Generally speaking, there are two known types of such laminate organic chip carriers: those referred to as “wirebond” chip carriers; and those referred to as “C4” (for controlled collapse chip connection) chip carriers. In both, a chip is mounted on and electrically coupled to the carrier substrate's top side (upper) circuitry. In the case of a wirebond carrier, these connections are made using ultra thin aluminum or gold wires (called “wirebonds” by many) which are bonded at one end to chip contact sites on the chip's upper surface and at the other end to wirebond pads on the carrier substrate's upper surface circuitry. The chip is mounted on the underlying substrate preferably using a suitable adhesive. The carrier may then in turn be mounted on and electrically coupled to the PCB's upper surface circuitry using a plurality of solder balls which are mounted on pads on the PCB's upper surface and which form part of said circuitry. For “C4” chip carriers, the chip is coupled to the carrier substrate's circuitry using solder balls, the carrier having pads for having the solder balls secured thereto. An encapsulant material may be used to surround the solder balls in the array. The carrier's pads, like those of the PCB, in turn are coupled to the carrier's substrate internal circuitry which passes through the substrate to its undersurface, where solder balls are also used to coupled the substrate to the PCB (forming a ball grid array, or BGA final package). The present invention relates particularly to chip carriers of the wirebond type defined above in which the chip is wirebonded to the carrier substrate.
It is, of course, a key objective of all electronic package manufacturers to produce smaller and higher density packages which are still capable of increased capacity over previous structures. At least two concerns arise when attempting such miniaturization, particularly when considering that increased operational demands on such devices as semiconductor chips results in such chips operating at greater and greater temperatures. To prevent package breakdown as a result of possible chip failure, providing adequate, effective heat sinking for the chip is absolutely necessary. A second concern involves circuit density and particularly the ability to increase such density and yet provide effective connections between all of the conductors (substrate and chip) which form part of the package's electrical circuitry. The present invention, as defined herein, is particularly concerned with providing such effective heat removal from the chip, while substantially preventing chip separation (delamination) from the underlying organic laminate substrate by assuring an effective bond between chip and substrate. Significantly, the invention is able to do so while assuring a package with highly dense circuitry.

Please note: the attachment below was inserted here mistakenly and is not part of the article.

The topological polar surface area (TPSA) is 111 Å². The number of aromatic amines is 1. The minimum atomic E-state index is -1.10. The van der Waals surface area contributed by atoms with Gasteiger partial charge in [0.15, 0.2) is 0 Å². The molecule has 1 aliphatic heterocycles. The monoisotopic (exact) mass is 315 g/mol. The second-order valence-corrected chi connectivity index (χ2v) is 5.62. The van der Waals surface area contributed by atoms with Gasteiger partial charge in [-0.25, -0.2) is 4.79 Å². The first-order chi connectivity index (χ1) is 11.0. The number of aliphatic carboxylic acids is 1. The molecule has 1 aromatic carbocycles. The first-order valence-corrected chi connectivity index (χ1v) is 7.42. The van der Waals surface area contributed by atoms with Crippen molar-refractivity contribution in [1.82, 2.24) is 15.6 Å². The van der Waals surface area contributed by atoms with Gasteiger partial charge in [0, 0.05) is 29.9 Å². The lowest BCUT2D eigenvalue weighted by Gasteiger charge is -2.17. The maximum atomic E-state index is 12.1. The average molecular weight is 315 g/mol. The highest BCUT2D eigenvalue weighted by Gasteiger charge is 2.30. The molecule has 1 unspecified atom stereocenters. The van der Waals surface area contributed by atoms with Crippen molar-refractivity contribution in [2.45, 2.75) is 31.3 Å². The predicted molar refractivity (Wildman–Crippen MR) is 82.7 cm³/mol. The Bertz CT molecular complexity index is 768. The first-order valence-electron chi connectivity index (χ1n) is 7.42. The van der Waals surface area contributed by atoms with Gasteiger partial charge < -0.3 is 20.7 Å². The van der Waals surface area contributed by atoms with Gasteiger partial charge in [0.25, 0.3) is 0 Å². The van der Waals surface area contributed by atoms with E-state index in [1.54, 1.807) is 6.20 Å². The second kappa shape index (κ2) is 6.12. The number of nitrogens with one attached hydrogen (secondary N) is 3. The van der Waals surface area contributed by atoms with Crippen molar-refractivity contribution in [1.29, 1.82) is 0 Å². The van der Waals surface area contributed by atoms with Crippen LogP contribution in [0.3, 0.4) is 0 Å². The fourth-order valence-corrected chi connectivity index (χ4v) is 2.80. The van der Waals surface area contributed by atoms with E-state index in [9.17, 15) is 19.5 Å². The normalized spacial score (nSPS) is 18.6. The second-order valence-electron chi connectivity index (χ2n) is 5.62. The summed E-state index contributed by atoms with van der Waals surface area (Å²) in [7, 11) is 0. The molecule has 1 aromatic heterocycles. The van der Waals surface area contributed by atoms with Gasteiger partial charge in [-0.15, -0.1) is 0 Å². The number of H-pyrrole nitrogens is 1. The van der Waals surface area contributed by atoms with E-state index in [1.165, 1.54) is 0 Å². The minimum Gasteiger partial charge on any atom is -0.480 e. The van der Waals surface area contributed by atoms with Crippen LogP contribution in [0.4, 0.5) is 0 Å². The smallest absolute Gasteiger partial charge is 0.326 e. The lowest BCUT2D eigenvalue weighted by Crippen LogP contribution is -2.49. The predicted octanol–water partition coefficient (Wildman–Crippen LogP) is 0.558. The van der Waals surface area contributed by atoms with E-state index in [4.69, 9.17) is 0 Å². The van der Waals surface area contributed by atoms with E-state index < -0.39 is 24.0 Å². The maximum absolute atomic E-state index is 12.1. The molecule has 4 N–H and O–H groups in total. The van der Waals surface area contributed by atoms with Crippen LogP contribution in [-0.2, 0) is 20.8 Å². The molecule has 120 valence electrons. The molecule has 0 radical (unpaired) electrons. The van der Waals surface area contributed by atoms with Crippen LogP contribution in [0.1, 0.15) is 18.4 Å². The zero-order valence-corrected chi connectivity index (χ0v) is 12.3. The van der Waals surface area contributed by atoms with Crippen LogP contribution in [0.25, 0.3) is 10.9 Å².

The following patents describe various types of known chip packages.